Churches across this diocese answered the Massachusetts bishops' call to open their doors leading up to Election Day, with at least 70 congregations offering prayers for the nation and election, hosting vigils and special services and offering space for silent prayer between Nov. 6 and 8. Today, with many communities feeling shocked and concerned about the outcome of the election, many local clergy have a message: their churches' doors are still open.
“I realized we need to open up,” the Rev. Jeff Mello, Rector of St. Paul’s Church in Brookline, said interview with New England Cable News. “We don’t yet fully understand and we don’t know what’s going to come out of it, but we have hope.”in an
The Church of the Holy Spirit in Mattapan welcomed people to an evening service on election night, together with its partner church, St. Michael’s in Milton, and then joined St. Michael's for a morning service the day after the election. The Rev. Zenetta Armstrong, Rector of Church of the Holy Spirit, said that simply being together was the most important thing.
“It provided a place to be in the presence of God and one another, to pray and find hope,” she said.
The Rev. Marya DeCarlen, Rector of All Saints' Church of the North Shore in Danvers, said that her church’s election eve vigil balanced contemplation and participation, offering both quiet candlelit prayer and time for anyone to offer intercessions. The service was also live streamed on Facebook.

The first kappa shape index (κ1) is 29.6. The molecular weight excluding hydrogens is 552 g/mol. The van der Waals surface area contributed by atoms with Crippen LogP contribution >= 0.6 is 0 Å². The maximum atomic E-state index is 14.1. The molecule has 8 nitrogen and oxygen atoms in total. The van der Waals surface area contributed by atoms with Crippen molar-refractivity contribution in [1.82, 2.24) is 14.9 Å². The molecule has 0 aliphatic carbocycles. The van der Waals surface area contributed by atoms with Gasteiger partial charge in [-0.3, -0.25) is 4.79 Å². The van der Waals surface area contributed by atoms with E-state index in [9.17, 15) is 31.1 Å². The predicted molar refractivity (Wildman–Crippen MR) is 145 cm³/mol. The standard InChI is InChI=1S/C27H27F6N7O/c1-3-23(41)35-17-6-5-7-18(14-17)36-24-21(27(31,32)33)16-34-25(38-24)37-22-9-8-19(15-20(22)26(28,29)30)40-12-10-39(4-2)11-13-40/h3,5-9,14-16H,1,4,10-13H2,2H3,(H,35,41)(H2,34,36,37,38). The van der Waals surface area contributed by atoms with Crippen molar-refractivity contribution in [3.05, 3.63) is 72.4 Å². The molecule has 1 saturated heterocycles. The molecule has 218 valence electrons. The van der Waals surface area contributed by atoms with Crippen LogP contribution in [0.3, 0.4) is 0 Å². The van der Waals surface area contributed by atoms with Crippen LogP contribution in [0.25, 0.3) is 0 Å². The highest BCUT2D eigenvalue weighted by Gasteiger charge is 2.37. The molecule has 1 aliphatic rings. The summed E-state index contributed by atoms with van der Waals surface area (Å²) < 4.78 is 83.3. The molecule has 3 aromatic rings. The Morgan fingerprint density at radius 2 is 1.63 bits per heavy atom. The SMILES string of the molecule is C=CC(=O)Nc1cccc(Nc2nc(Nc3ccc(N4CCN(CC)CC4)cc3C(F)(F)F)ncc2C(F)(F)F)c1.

“It was a beautiful experience to bid these prayers asking for mercy and compassion in a divided and polarized country,” DeCarlen said.
DeCarlen offered several suggestions for those looking for both prayerful contemplation and action in the wake of the election. “Remember that as followers of Christ, our power is found in loving the stranger, the oppressed and the foreigner. Take time to listen rather than react,” she said. “Find time to nurture yourself with quiet: take a walk, turn off technology, dedicate yourself to a prayer routine.”
Like Armstrong, she urged togetherness in a time of uncertainty. “Come to church on Sunday where we can break bread together,” DeCarlen said. “Invite others who may want to be in a soulful place with you.”
At the Church of the Holy Spirit, Armstrong is urging her community not to return to business as usual after they have processed the election results.
“What has happened should result in action,” she said. “And not just coming together and talking and then moving on with life as usual. I don’t think we should return to that.”
She said the most important thing to remember is that “the community has the power.”
“We need to find ways to exercise that power,” she said. “We have an opportunity to step up and change.”
--Ellen Stuart Kittle